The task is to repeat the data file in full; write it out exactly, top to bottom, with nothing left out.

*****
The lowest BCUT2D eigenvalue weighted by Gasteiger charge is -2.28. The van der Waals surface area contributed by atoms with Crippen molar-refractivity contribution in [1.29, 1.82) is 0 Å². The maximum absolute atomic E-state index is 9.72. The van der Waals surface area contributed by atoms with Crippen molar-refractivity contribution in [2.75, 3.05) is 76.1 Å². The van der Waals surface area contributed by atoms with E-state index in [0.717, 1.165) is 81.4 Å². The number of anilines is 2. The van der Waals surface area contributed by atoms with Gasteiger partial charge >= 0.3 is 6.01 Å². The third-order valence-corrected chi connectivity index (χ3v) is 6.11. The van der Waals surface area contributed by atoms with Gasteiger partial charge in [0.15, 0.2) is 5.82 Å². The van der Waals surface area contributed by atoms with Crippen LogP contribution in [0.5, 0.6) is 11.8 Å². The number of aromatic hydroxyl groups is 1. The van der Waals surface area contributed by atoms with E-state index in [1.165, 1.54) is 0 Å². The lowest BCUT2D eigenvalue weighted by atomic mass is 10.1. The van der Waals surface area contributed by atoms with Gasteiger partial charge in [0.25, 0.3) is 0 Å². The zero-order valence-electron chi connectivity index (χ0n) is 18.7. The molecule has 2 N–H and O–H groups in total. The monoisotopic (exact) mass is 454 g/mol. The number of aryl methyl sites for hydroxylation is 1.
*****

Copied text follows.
The lowest BCUT2D eigenvalue weighted by Gasteiger charge is -2.28. The van der Waals surface area contributed by atoms with Crippen molar-refractivity contribution in [1.29, 1.82) is 0 Å². The maximum absolute atomic E-state index is 9.72. The van der Waals surface area contributed by atoms with Crippen molar-refractivity contribution in [2.75, 3.05) is 76.1 Å². The van der Waals surface area contributed by atoms with E-state index in [0.717, 1.165) is 81.4 Å². The number of anilines is 2. The van der Waals surface area contributed by atoms with Gasteiger partial charge >= 0.3 is 6.01 Å². The third-order valence-corrected chi connectivity index (χ3v) is 6.11. The van der Waals surface area contributed by atoms with Gasteiger partial charge in [0.15, 0.2) is 5.82 Å². The van der Waals surface area contributed by atoms with Crippen LogP contribution in [0.5, 0.6) is 11.8 Å². The number of aromatic hydroxyl groups is 1. The van der Waals surface area contributed by atoms with E-state index in [1.165, 1.54) is 0 Å². The lowest BCUT2D eigenvalue weighted by atomic mass is 10.1. The van der Waals surface area contributed by atoms with Gasteiger partial charge in [0.25, 0.3) is 0 Å². The zero-order valence-electron chi connectivity index (χ0n) is 18.7. The molecule has 2 N–H and O–H groups in total. The monoisotopic (exact) mass is 454 g/mol. The number of aryl methyl sites for hydroxylation is 1.